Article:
We've all heard the phrase, "there's an app for that," but when you consider it didn't exist before the first iPhone launched six years ago, it illustrates just how rapidly we've integrated mobile technology into all facets of our daily lives.
But, the positive impact that constant digital connectivity may have on our lives has to be weighed against the potential for the overload and anxiety it sometimes causes, too. How we bring technology into balance in our lives was the subject of a panel discussion, "Returning to your senses" at the Go Further with Ford 2013 Trend Conference on Tuesday, June 25th.
Experts in the field discussed where tech-based connectivity helps us, where it hinders us and offered some tips to ensure we make technology work for us, rather than letting it control us.
So, what can we do to stay on the right side of technology?
For example, her research has found that people often prefer to text rather than talk, because it allows us to, "communicate with people in amounts we can control." As a consequence, the skill of discourse is being lost while we willingly, "sacrifice conversation in favor of connection." It's easy to recall those moments when we've seen others, or perhaps even ourselves, hanging out in a group, faces buried in devices, apparently, "content to be alone together."
There's clearly a social price to be paid if technology usurps conversation, and Turkle's prescription is to meter our addiction to devices. Especially when it comes to young children. We need to turn off occasionally, engage with real people, make eye contact with others, and most important, learn to develop an appreciation for solitude, rather than reach for the phone to see if someone has replied to our last text. Turkle asserts we'll be less anxious and less lonely if we can do that.
Moraveji believes that we can develop apps designed to move us away from a state of anxiety towards one of calm; the state of mind in which we are most effective. He advocates that because we're unlikely to give up our devices, we need new apps that will serve as tools to help us build self awareness.
For example, an e-mail platform which shows how many times you've checked messages today, might help curb the compulsion to needlessly look at them again. Or, perhaps, providing creative ways to delete messages, such as slashing them, or exploding them (virtually, of course) rather than simply sending them to trash - might help us fight the banality of our e-mail load.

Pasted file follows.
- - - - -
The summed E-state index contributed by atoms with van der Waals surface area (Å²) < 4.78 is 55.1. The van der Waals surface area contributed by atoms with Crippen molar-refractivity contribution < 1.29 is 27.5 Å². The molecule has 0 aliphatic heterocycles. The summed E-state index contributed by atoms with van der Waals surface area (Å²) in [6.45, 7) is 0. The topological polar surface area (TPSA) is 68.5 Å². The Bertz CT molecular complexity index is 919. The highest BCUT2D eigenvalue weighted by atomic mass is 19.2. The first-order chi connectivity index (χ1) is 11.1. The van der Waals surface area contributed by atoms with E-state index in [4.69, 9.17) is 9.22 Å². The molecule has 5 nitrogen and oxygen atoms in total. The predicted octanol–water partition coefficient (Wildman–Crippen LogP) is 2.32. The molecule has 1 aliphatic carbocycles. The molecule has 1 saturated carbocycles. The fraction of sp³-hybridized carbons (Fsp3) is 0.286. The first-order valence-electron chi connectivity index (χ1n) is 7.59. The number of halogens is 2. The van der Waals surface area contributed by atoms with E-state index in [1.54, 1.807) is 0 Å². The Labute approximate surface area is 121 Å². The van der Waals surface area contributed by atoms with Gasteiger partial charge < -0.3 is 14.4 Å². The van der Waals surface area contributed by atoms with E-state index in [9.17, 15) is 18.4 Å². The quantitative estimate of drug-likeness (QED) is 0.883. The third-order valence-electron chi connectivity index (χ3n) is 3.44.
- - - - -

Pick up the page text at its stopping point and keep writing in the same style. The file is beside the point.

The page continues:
Finding inner calm? There's an app for that!
Firstly, they promote guided meditation to bring people from different parts of the organization together in a mindful way. Secondly, "transforming failure" helps people figure out "where the finish line is." For example, there's always one more e-mail you can send today, so where do you draw the line? And how do you set expectations with your co-workers? Thirdly, they promote "compassionate leadership" - a condition based fundamentally on both effective listening and authenticity.
The point of all this is to help individuals at work take the opportunity to drive the process of change and mindfulness themselves.
In the realm of driving, it's about delivering useful technology, but keeping it out of your way, so you can focus and be safe. For example, one application might be in-seat heart rate monitoring, providing a measure of driver stress. Coupling this information with data from sensors monitoring traffic and weather conditions outside, the car can create a driver "workload estimate." Depending on this estimate, an incoming phone call might be routed directly to voice mail to avoid distraction at moments of high-stress driving conditions. Clever stuff, and potentially life saving!
Ed Note: Travel to Detroit was covered by Ford.
Phil Covington holds an MBA in Sustainable Management from Presidio Graduate School. In the past, he spent 16 years in the freight transportation and logistics industry. Today, Phil's writing focuses on transportation, forestry, technology and matters of sustainability in business.